Nearly two years ago, 5A residents asked their PSA lieutenant, night watch commander, and the district commander to personally attend our monthly meeting to hear the community's needs. After attending, 5A and the PSA 405 lieutenant agreed to merge the regularly scheduled PSA meetings with the ANC meeting so the wider community could attend and be engaged. The joint meeting happened once, but after that learned that the Lieutenant at the time had been reassigned.

An officer gives a public safety update during ANC 5A's June 2015 ANC 5A community meeting. Image from the author.

Last year, both residents and 5A commissioners began to feel like progress was being made with public safety engagement. A new lieutenant had just arrived and was eager to attend ANC and other meetings. When residents had issues, she would give out her email and cell phone number and encouraged residents to reach out to her.

Over the course of a few months, the new lieutenant became a familiar face around the community while engaging in public safety issues, updating the community and even engaging a local charter school to help improve traffic congestion during drop-off and pick-ups of students. 5A finally had a working relationship that could continue to be effective.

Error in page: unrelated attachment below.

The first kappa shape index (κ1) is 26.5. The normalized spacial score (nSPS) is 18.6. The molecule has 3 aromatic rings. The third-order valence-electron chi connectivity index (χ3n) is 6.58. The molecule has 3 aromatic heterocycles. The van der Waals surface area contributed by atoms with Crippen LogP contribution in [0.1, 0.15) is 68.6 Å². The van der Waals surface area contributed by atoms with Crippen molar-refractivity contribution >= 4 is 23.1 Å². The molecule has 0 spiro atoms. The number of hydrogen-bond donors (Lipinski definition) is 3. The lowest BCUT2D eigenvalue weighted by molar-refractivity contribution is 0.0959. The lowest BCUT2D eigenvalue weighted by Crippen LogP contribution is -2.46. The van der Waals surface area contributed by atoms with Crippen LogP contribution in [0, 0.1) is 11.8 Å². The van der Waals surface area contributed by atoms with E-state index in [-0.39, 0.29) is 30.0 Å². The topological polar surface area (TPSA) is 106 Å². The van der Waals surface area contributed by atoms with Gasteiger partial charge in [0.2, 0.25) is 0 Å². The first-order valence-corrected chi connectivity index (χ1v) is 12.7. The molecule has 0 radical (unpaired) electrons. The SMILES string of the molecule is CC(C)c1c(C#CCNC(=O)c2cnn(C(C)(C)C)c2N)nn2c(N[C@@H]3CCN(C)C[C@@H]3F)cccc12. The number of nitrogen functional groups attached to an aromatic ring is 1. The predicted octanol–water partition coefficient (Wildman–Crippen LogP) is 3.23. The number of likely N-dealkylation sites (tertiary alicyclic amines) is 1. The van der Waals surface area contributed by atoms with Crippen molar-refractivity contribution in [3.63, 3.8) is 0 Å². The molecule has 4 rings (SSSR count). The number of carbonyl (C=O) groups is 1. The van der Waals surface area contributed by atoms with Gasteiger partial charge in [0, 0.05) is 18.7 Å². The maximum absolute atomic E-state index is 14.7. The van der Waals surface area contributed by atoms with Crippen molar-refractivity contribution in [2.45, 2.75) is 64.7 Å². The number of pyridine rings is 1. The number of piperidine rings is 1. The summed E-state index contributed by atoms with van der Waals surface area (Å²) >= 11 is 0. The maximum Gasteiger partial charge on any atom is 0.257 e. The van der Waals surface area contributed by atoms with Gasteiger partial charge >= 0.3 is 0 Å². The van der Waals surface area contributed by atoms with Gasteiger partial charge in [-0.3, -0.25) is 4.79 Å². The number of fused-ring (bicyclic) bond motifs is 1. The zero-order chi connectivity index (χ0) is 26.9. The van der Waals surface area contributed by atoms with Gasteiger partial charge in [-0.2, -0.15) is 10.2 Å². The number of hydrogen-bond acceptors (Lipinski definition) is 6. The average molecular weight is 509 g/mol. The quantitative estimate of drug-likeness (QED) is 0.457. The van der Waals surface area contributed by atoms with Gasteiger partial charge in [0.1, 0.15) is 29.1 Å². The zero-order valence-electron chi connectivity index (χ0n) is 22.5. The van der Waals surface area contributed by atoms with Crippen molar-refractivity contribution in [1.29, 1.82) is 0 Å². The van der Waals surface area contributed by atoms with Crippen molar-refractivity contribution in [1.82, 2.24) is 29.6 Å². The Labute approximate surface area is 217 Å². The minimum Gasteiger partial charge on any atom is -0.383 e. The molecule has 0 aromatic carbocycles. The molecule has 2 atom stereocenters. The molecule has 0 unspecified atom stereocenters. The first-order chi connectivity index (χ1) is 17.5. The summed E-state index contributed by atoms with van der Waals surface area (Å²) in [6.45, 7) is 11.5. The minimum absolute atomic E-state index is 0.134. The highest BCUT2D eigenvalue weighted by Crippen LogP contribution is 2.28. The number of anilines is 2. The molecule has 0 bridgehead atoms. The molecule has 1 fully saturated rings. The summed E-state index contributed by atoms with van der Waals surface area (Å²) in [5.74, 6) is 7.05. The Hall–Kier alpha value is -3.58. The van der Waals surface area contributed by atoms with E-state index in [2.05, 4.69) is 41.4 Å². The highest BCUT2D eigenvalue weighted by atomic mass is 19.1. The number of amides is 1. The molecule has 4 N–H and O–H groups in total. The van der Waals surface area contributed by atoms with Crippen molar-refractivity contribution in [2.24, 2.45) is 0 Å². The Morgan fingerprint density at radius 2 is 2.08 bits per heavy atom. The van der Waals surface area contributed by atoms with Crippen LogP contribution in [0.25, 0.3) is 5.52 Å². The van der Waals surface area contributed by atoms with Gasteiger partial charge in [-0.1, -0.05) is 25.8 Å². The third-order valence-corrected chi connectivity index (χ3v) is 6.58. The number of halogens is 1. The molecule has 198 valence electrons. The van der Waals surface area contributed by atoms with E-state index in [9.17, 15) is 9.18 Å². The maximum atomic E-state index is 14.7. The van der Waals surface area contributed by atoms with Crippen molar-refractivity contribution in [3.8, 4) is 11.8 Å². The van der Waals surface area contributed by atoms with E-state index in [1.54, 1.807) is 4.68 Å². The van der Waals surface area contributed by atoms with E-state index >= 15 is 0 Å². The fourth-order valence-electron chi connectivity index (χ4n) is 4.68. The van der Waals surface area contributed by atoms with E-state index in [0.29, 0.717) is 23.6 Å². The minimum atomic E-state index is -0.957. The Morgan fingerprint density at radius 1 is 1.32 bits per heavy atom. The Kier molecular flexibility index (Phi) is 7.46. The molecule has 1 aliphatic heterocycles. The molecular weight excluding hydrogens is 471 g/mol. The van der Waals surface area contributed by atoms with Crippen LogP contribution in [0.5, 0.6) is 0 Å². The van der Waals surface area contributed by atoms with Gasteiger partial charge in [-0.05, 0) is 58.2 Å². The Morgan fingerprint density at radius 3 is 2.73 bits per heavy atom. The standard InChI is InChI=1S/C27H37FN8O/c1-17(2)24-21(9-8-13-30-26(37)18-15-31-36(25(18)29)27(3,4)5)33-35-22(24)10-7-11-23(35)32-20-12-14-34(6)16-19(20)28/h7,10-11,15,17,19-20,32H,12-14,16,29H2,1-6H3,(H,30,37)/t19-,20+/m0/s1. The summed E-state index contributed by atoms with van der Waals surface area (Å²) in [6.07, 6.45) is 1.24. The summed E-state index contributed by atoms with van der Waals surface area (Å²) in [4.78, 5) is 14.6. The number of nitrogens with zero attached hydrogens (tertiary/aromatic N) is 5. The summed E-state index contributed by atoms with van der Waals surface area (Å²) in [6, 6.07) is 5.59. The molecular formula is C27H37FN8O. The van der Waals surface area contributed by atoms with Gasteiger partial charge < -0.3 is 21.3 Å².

One weekend in late April of this year, I contacted our new lieutenant to get information about a shooting at Webster St NE and South Dakota Ave NE. Not long after I sent my email to her, I received a response I thought we were finally free of: "I apologize… I have been transferred to the First District...".

At the next meeting of ANC 5A the community met our new PSA Lieutenant, a man who was set to retire in two months!

Residents want better

As an ANC commissioner since 2012, I have sat through numerous meetings that have addressed public safety. Over the last three and a half years, I have listened and advocated for increased community-based policing, better access to public safety information, and better communication between commissioners and PSA lieutenants.

I have also listened to residents' requests that police officers become more visible in their assigned community by walking or biking in the neighborhoods they are obligated to protect and serve.